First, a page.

Cinema polymath David Gordon Green wants to direct every kind of movie from Malickian sun flare panoramas (George Washington, All The Real Girls) to boob comedies (Your Highness and his undisputed masterpiece The Sitter) to road trip 70s throwbacks (the little-seen Prince Avalanche) to Great Actor character studies (the mighty Joe and effete Manglehorn). Now he’s doing his political satire with the George Clooney-sanctioned Our Brand Is Crisis, based on a ND (Notable Documentary) and starring Sandra Bullock, in a role originally meant for Clooney, as “Calamity” Jane Bodine, a vaunted campaign strategist brought out of semi-retirement to run the hopeful ascent of shady Bolivian pol Castillo (Joaquim de Almeida) whose opposition is spearheaded by her arch-nemesis Pat (Billy Bob Thornton). The problem is…quick, count how many political satires actually work? Besides, say, The Candidate and, I don’t know, Bullworth, the list is pretty anemic, with movies like Wag The Dog and the recent The Campaign ratcheting up nothing but the smugness of their creators trying to score direct hits and emerging with thin movies and even thinner politics. Crisis works best as a drama and behind-the-scenes exposè, with Jane’s collaborators (among them Zoe Kazan, Ann Dowd, Scoot McNairy and Anthony Mackie) providing a rich sea of character actor idiosyncrasies. What doesn’t work are the jokes, like hijinks involving animals and dud smear commercials. This has to be the least personal film of Green’s career. He shoots Bolivia like it was anyplace (contrast this with the tactile dread Denis Villeneuve brought to the Mexico of Sicario) and even his usually rich cinematographer Tim Orr hefts up bland Sorkinlike imagery. Still, Bullock’s obsessive grandstanding isn’t a further hindrance—it recalls her underrated turn in the 2009 comedy All About Steve, which was better than her overrated Red State porno The Blind Side—and de Almeida gives a rather thankless role a degree of smarmy depth. Thornton looks like he’d rather be off playing music, and he deserves his own immersion-film like Green gave Cage and Pacino. As it is, Crisis scratches the surface, which Green refused to do in even his crudest paeans to the mainstream.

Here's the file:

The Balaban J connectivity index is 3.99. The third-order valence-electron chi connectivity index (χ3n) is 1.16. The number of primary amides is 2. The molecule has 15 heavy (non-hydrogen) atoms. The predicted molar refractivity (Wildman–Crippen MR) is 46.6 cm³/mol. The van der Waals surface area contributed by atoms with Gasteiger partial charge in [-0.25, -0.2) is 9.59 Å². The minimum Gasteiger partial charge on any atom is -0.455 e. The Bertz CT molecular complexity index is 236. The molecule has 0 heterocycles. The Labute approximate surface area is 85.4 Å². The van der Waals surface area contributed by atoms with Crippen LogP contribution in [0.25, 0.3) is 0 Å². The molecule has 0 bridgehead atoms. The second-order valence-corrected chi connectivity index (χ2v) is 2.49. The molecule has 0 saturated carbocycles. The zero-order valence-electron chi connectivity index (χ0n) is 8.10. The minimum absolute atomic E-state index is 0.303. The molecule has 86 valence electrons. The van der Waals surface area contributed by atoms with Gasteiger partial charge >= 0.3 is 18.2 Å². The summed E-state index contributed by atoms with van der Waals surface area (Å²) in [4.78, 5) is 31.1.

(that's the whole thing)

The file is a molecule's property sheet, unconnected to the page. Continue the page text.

Burnt (formerly Adam Jones, formerly Chef till it sat in development for so long that Favreau took the title) is a minor film with a major performance by Bradley Cooper. As the formerly titular Adam Jones, exiled star chef who emerges from a past of drug use and fucking people over to start a restaurant in London that will hopefully net him his third Michelin Star, Cooper essentially plays an American Gordon Ramsay—indeed, Ramsay is an executive producer—and, like the notorious celebrity chef, has freakouts and one epic breakdown in the kitchen that heightens the film to must-see status. As someone who has watched hours of Ramsay I always wondered what a great actor would add to his litany of cusses and rage, and seeing Jones after a bad service chewing out his crew (including fellow American Sniper holdover Sienna Miller) makes for an explosion of personality worthy of placement besides real cinematic explosions in Zabriskie Point and The Fury. Yes, the movie begins in a way that makes it feel like it’s own sequel, and the romance and Jones’ redemption strike one as tacked on and unnecessary after screenwriter Steven Knight’s typically astute attention to the details of milieu (he also wrote Dirty Pretty Things, Eastern Promises and last year’s great Locke). Yet Cooper’s mastery keeps Burnt compulsively watchable. The food is gorgeously filmed too. Jones wants his work to be perfect, “not ‘good,’ not ‘excellent,’: perfect” and so does Cooper. Unlike Our Brand Is Crisis this movie doesn’t feel overly fussed over and prodded. Burnt doesn’t have too many cooks in the kitchen.